Still. Always. Again, you burn.
Still. Always. Again, you rise.

These things, love, are the aesthetics of your grit.

This is the birthright of your holy flawed humanity. It’s in the beauty of your breakdown. The brilliance in the center of your shatter. The exquisite truth of your torn apart. The graceful moan of your damned. The tumbled brick and broken concrete of your dashed dreamscapes. The hard-earned gravel in your angel voicebox.

It’s the loss layered on loss. The clench in your gut that says “no, I am not done yet”. The fire in your flee. The desperate fight of being the one with nothing left to lose. It is the brutal courage it takes to say a holy howl of a yes and follow it right to the terrifying edge of all that there is.

Love, beauty can’t always look pretty.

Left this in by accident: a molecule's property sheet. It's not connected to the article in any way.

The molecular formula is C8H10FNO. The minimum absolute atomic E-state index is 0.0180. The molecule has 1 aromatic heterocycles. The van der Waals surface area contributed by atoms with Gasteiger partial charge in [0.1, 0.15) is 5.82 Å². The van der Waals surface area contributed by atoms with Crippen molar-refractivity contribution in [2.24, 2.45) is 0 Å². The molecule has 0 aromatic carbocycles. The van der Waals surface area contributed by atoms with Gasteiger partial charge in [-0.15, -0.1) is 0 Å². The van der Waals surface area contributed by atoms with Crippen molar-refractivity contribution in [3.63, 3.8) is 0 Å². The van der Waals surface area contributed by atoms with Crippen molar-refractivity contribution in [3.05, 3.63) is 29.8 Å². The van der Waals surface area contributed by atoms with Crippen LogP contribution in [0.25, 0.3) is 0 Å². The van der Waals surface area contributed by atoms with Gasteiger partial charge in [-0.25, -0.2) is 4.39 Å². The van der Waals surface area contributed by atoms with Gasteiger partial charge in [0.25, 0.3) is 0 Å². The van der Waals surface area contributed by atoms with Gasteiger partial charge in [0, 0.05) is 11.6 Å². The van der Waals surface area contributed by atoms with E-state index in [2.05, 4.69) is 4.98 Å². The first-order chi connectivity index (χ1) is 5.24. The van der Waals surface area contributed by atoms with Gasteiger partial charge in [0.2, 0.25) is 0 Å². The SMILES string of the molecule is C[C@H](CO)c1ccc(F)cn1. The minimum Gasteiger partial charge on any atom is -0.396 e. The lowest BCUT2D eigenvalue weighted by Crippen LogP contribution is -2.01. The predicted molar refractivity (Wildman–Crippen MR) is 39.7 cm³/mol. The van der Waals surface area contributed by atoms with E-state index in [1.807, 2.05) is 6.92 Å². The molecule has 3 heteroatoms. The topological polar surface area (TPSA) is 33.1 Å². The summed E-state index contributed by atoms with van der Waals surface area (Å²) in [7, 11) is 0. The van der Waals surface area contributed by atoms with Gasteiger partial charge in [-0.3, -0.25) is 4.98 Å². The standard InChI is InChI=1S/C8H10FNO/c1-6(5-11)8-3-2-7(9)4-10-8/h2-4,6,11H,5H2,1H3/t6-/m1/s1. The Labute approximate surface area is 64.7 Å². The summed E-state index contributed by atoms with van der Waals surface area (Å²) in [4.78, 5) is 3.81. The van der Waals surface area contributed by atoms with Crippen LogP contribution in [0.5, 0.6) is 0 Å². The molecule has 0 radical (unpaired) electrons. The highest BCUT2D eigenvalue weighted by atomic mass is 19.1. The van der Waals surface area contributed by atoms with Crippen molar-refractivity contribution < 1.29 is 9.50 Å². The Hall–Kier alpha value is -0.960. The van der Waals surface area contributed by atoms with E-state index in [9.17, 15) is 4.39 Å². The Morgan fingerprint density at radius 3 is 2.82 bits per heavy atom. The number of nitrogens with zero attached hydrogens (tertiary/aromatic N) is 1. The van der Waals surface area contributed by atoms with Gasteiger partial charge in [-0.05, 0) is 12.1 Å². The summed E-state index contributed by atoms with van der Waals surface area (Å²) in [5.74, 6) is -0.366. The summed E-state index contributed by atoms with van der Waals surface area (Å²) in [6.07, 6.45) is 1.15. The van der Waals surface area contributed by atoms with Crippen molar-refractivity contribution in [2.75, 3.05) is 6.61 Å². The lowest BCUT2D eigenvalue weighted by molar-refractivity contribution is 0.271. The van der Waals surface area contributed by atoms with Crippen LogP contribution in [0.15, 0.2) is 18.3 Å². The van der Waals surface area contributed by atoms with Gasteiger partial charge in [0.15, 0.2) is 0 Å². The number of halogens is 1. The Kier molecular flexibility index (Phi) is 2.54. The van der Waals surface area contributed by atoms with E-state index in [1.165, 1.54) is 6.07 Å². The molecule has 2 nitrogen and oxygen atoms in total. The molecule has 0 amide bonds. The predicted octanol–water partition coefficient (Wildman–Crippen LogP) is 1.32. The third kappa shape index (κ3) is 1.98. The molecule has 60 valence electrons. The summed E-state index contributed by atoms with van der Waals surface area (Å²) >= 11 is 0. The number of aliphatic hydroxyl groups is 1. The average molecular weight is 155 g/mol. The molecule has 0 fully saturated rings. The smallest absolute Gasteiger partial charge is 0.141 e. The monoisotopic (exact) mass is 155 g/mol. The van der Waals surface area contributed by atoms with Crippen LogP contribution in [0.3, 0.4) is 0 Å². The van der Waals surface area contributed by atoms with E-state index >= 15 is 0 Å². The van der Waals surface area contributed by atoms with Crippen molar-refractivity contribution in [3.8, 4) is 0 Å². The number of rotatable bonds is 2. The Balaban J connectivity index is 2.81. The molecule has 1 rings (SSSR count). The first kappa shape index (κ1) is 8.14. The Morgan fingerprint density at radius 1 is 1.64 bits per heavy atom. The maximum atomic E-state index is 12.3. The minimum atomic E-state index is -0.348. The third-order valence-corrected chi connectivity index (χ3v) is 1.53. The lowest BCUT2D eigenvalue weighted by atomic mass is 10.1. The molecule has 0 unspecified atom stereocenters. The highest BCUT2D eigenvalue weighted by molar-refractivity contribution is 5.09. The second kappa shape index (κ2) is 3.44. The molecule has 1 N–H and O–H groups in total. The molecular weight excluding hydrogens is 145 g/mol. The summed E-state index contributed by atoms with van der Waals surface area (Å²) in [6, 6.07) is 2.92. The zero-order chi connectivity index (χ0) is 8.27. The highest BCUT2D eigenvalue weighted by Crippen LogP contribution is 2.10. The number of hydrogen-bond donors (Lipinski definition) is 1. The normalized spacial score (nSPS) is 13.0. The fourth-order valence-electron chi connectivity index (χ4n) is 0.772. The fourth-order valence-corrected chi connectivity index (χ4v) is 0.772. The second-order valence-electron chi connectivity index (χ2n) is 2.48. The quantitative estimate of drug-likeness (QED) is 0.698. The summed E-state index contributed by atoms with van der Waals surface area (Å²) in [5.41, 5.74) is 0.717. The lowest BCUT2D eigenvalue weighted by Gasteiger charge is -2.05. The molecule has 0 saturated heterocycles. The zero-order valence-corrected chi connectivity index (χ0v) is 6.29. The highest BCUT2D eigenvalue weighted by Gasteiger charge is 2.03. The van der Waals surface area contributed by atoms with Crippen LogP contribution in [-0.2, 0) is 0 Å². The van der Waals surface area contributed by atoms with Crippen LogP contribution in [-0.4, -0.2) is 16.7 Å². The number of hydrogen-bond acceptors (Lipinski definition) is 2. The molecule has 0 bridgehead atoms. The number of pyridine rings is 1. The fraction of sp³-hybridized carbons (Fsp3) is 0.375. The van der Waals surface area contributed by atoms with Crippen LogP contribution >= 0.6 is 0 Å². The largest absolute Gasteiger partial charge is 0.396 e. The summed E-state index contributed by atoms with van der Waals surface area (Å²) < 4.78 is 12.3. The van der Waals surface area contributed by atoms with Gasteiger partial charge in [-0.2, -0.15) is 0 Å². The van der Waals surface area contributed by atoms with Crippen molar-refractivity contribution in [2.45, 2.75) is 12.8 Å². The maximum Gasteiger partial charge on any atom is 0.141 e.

Your perfect is so often inherently flawed. Grief can be a clumsy ghost. She runs headlong into all your tender parts and wails her regrets for everyone to hear. But it is your history that delivered you this roadmap of scars. Those healed wounds and their jagged edges are proof of your infinite ability to survive, to knit broken back to wholeness, to refuse that the end is every really the end.

The end, lover, is never really the end.

Own your stories, you back alley angel. Hold tight the truth inside of your ugly.

Bite your lip bloody and embrace the humble hard knee grovel of your mercy plea. Snake charmer yourself out of your own too tight skin and wear your heart on the outside, especially when it wants to cower in dark corners. Raise high the crucible of rejection that has built you into what you are.

It is, in the end, the alchemy that transforms.

Make friends with your teardown. Do not run from your bar brawl for forgiveness. Sit with the times you’ve fucked up and the times you lost all and the days your redemption was delivered by the hand of the last person you ever expected to give anything but darkness.

And through it all know that your walled up and torn down, graffiti-covered heart is still the most beautiful thing I have ever seen.